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  • Kimberly Paige

Beliefs and Outcomes

Here’s the truth: If you hold negative beliefs about yourself and your ability to be fit, healthy, and happy, you are sabotaging yourself. You are literally setting yourself up to experience an outcome that you do not want.

Have you ever heard of the psychological term self-fulfilling prophecy? It’s a positive or negative expectation you have about yourself, others, or circumstances that tends to be predictive since our beliefs direct our behavior.

For example, you tell yourself “I have no self-control around food” and then because you like to be right (after all, you are a very smart person!) you find all sorts of evidence to support that idea. In fact, you will go so far as to create evidence, say by losing control around food at a friend’s wedding, in order to support that thought. Thus proving to yourself *even more* that you have no self-control around food.

Here are some (unfortunately) common self-sabotaging thoughts that can send you down a self-fulfilling prophecy path that you do not want to travel:

  • “I’ll never lose weight.”

  • “All the women in my family are overweight.”

  • “I don’t have time to exercise.”

  • “My metabolism came to a dead stop after age 30.”

  • “Putting my own needs first is selfish.”

  • Meditation doesn’t work for me; I cannot calm my mind down.”

These deep-seated beliefs can easily derail your spoken desire to change your life, but you have the power to change them. (Yay, good news!) The first step in changing your beliefs is simply awareness. Try to catch yourself as you think these negative thoughts and just notice “hey, that’s a negative thought I am thinking”.

The next step is to see if you can do a little tweaking. The idea is not to just say the opposite—most likely your brain will recognize that you are trying to trick it and it’s not going to buy in—but see if you can shift to something equally or more accurate that is less limiting, such as:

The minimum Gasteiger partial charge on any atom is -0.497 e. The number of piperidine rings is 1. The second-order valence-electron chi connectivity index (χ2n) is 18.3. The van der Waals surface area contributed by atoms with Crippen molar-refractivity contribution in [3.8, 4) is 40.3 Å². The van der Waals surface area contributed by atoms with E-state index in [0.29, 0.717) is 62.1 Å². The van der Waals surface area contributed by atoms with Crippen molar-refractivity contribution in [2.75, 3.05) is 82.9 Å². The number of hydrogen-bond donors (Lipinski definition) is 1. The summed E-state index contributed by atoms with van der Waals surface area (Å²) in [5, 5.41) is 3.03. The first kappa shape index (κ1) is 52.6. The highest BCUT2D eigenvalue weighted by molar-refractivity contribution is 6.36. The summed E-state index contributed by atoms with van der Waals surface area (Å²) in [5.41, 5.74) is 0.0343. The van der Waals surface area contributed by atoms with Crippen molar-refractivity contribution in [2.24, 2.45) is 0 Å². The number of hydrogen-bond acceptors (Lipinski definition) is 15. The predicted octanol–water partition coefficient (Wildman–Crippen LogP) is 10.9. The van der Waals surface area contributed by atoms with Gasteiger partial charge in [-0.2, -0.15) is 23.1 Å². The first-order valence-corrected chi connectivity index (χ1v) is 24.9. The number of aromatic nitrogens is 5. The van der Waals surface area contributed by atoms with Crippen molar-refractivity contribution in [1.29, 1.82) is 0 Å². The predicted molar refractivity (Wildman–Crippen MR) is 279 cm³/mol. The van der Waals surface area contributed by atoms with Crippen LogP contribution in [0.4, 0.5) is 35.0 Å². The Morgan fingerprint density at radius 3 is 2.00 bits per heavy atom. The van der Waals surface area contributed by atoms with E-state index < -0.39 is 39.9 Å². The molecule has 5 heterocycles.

• “It may be harder for me than some to lose weight, but I know I can do it.”

  • “All the women in my family are overweight because of their behaviors and choices. I can choose differently.”

  • “Metabolism is affected by many factors. I can optimize my metabolism by moving more, eating regularly, getting adequate sleep, and managing my stress level.”

  • “I have a busy schedule and I will prioritize exercise so that it doesn’t get pushed aside.”

  • “Keeping myself healthy and happy makes me better able to care for others.”

  • “Meditation is a process and a practice—of course I won’t master it on my first attempt!”

Notice how these thoughts feel better than the first set—they are true AND they offer you a way to reach your desired outcome within your belief system.

We are highly suggestible to our own thoughts!

What are some stinky thoughts you’ve caught yourself thinking recently? Can you turn the thought into something that is still accurate (or even more accurate) yet more expansive?

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